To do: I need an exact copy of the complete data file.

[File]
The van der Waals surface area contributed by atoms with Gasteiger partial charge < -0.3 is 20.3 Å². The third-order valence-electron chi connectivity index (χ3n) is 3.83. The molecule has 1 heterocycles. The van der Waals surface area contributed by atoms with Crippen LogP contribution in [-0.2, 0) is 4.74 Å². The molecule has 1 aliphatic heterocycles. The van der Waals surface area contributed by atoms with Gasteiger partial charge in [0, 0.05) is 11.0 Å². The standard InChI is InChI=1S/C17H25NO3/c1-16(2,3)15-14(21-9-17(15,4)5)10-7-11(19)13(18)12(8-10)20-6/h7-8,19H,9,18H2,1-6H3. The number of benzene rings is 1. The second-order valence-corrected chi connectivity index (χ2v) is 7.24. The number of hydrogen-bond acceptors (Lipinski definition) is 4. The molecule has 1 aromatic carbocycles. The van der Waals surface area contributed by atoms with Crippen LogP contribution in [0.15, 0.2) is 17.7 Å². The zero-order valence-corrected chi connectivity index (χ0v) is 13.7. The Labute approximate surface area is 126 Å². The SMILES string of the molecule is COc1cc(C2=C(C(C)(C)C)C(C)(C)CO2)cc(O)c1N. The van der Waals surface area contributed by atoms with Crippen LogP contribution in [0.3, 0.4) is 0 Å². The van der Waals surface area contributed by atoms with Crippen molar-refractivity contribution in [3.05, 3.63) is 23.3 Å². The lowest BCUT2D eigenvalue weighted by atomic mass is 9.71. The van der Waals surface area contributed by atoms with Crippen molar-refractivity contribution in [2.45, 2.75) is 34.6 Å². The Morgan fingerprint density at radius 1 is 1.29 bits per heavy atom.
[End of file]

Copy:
The van der Waals surface area contributed by atoms with Gasteiger partial charge < -0.3 is 20.3 Å². The third-order valence-electron chi connectivity index (χ3n) is 3.83. The molecule has 1 heterocycles. The van der Waals surface area contributed by atoms with Crippen LogP contribution in [-0.2, 0) is 4.74 Å². The molecule has 1 aliphatic heterocycles. The van der Waals surface area contributed by atoms with Gasteiger partial charge in [0, 0.05) is 11.0 Å². The standard InChI is InChI=1S/C17H25NO3/c1-16(2,3)15-14(21-9-17(15,4)5)10-7-11(19)13(18)12(8-10)20-6/h7-8,19H,9,18H2,1-6H3. The number of benzene rings is 1. The second-order valence-corrected chi connectivity index (χ2v) is 7.24. The number of hydrogen-bond acceptors (Lipinski definition) is 4. The molecule has 1 aromatic carbocycles. The van der Waals surface area contributed by atoms with Crippen LogP contribution in [0.15, 0.2) is 17.7 Å². The zero-order valence-corrected chi connectivity index (χ0v) is 13.7. The Labute approximate surface area is 126 Å². The SMILES string of the molecule is COc1cc(C2=C(C(C)(C)C)C(C)(C)CO2)cc(O)c1N. The van der Waals surface area contributed by atoms with Crippen LogP contribution in [0.3, 0.4) is 0 Å². The van der Waals surface area contributed by atoms with Crippen molar-refractivity contribution in [3.05, 3.63) is 23.3 Å². The lowest BCUT2D eigenvalue weighted by atomic mass is 9.71. The van der Waals surface area contributed by atoms with Crippen molar-refractivity contribution in [2.45, 2.75) is 34.6 Å². The Morgan fingerprint density at radius 1 is 1.29 bits per heavy atom.